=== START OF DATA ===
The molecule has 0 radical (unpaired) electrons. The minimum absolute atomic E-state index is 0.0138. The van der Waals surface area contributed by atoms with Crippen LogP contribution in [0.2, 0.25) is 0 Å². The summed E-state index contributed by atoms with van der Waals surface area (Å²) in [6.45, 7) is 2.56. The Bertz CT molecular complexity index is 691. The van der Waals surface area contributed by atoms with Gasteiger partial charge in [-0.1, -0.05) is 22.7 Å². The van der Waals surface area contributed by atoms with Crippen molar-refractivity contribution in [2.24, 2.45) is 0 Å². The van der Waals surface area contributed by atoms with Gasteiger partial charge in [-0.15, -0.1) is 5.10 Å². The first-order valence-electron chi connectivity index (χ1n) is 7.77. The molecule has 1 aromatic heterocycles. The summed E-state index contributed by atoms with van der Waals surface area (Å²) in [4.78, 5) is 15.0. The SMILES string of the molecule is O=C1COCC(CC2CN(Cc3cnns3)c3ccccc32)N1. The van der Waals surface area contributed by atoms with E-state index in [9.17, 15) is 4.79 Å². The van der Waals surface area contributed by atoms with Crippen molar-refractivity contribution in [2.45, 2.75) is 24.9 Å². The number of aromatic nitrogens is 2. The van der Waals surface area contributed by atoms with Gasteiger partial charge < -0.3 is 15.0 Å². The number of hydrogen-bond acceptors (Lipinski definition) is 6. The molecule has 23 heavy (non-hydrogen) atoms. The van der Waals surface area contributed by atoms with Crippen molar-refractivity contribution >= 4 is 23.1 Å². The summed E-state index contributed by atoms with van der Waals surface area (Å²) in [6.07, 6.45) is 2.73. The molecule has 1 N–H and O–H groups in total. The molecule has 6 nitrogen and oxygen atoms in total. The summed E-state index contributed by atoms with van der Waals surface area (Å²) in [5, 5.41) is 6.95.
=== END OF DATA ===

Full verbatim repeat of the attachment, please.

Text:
The molecule has 0 radical (unpaired) electrons. The minimum absolute atomic E-state index is 0.0138. The van der Waals surface area contributed by atoms with Crippen LogP contribution in [0.2, 0.25) is 0 Å². The summed E-state index contributed by atoms with van der Waals surface area (Å²) in [6.45, 7) is 2.56. The Bertz CT molecular complexity index is 691. The van der Waals surface area contributed by atoms with Gasteiger partial charge in [-0.1, -0.05) is 22.7 Å². The van der Waals surface area contributed by atoms with Crippen molar-refractivity contribution in [2.24, 2.45) is 0 Å². The van der Waals surface area contributed by atoms with Gasteiger partial charge in [-0.15, -0.1) is 5.10 Å². The first-order valence-electron chi connectivity index (χ1n) is 7.77. The molecule has 1 aromatic heterocycles. The summed E-state index contributed by atoms with van der Waals surface area (Å²) in [4.78, 5) is 15.0. The SMILES string of the molecule is O=C1COCC(CC2CN(Cc3cnns3)c3ccccc32)N1. The van der Waals surface area contributed by atoms with E-state index in [9.17, 15) is 4.79 Å². The van der Waals surface area contributed by atoms with Crippen molar-refractivity contribution in [2.45, 2.75) is 24.9 Å². The number of aromatic nitrogens is 2. The van der Waals surface area contributed by atoms with Gasteiger partial charge < -0.3 is 15.0 Å². The number of hydrogen-bond acceptors (Lipinski definition) is 6. The molecule has 23 heavy (non-hydrogen) atoms. The van der Waals surface area contributed by atoms with Crippen molar-refractivity contribution >= 4 is 23.1 Å². The summed E-state index contributed by atoms with van der Waals surface area (Å²) in [6.07, 6.45) is 2.73. The molecule has 1 N–H and O–H groups in total. The molecule has 6 nitrogen and oxygen atoms in total. The summed E-state index contributed by atoms with van der Waals surface area (Å²) in [5, 5.41) is 6.95.